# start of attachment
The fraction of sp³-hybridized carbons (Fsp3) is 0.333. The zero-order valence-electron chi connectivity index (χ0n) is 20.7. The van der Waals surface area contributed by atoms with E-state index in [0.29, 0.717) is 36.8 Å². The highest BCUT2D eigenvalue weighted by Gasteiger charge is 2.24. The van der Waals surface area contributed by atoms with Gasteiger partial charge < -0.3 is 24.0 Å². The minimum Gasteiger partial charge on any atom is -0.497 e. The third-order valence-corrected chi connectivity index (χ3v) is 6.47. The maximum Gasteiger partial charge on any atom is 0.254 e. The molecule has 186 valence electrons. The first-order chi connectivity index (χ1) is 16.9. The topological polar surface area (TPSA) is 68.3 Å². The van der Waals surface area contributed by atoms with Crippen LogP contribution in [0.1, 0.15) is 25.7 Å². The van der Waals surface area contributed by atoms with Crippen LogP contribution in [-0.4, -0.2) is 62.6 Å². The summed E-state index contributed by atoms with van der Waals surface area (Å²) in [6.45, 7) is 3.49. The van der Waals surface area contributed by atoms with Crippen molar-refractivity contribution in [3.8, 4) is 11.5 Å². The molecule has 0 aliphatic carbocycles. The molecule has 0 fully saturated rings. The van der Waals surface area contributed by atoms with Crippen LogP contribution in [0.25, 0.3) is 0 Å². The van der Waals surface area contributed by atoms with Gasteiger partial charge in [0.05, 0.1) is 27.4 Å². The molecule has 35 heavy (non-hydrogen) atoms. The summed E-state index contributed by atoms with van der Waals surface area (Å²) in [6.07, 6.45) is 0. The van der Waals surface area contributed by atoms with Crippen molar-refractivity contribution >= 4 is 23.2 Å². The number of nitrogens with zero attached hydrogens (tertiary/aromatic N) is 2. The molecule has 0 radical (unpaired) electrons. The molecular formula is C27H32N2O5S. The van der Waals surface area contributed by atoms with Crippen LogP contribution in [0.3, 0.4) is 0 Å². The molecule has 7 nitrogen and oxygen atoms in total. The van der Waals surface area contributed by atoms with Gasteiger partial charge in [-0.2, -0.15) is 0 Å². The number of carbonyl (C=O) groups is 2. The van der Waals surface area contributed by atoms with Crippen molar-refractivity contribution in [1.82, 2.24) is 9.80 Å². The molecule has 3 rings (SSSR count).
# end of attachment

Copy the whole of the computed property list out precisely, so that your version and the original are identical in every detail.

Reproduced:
The fraction of sp³-hybridized carbons (Fsp3) is 0.333. The zero-order valence-electron chi connectivity index (χ0n) is 20.7. The van der Waals surface area contributed by atoms with E-state index in [0.29, 0.717) is 36.8 Å². The highest BCUT2D eigenvalue weighted by Gasteiger charge is 2.24. The van der Waals surface area contributed by atoms with Gasteiger partial charge < -0.3 is 24.0 Å². The minimum Gasteiger partial charge on any atom is -0.497 e. The third-order valence-corrected chi connectivity index (χ3v) is 6.47. The maximum Gasteiger partial charge on any atom is 0.254 e. The molecule has 186 valence electrons. The first-order chi connectivity index (χ1) is 16.9. The topological polar surface area (TPSA) is 68.3 Å². The van der Waals surface area contributed by atoms with Crippen LogP contribution in [0.1, 0.15) is 25.7 Å². The van der Waals surface area contributed by atoms with Crippen LogP contribution in [-0.4, -0.2) is 62.6 Å². The summed E-state index contributed by atoms with van der Waals surface area (Å²) in [6.45, 7) is 3.49. The van der Waals surface area contributed by atoms with Crippen molar-refractivity contribution in [3.8, 4) is 11.5 Å². The molecule has 0 aliphatic carbocycles. The molecule has 0 fully saturated rings. The van der Waals surface area contributed by atoms with Crippen LogP contribution in [0.25, 0.3) is 0 Å². The van der Waals surface area contributed by atoms with Gasteiger partial charge in [0.05, 0.1) is 27.4 Å². The molecule has 35 heavy (non-hydrogen) atoms. The summed E-state index contributed by atoms with van der Waals surface area (Å²) in [6.07, 6.45) is 0. The van der Waals surface area contributed by atoms with Crippen molar-refractivity contribution >= 4 is 23.2 Å². The number of nitrogens with zero attached hydrogens (tertiary/aromatic N) is 2. The molecule has 0 radical (unpaired) electrons. The molecular formula is C27H32N2O5S. The van der Waals surface area contributed by atoms with Crippen LogP contribution in [0.3, 0.4) is 0 Å². The molecule has 7 nitrogen and oxygen atoms in total. The van der Waals surface area contributed by atoms with Gasteiger partial charge in [-0.2, -0.15) is 0 Å². The number of carbonyl (C=O) groups is 2. The van der Waals surface area contributed by atoms with Crippen molar-refractivity contribution in [1.82, 2.24) is 9.80 Å². The molecule has 3 rings (SSSR count).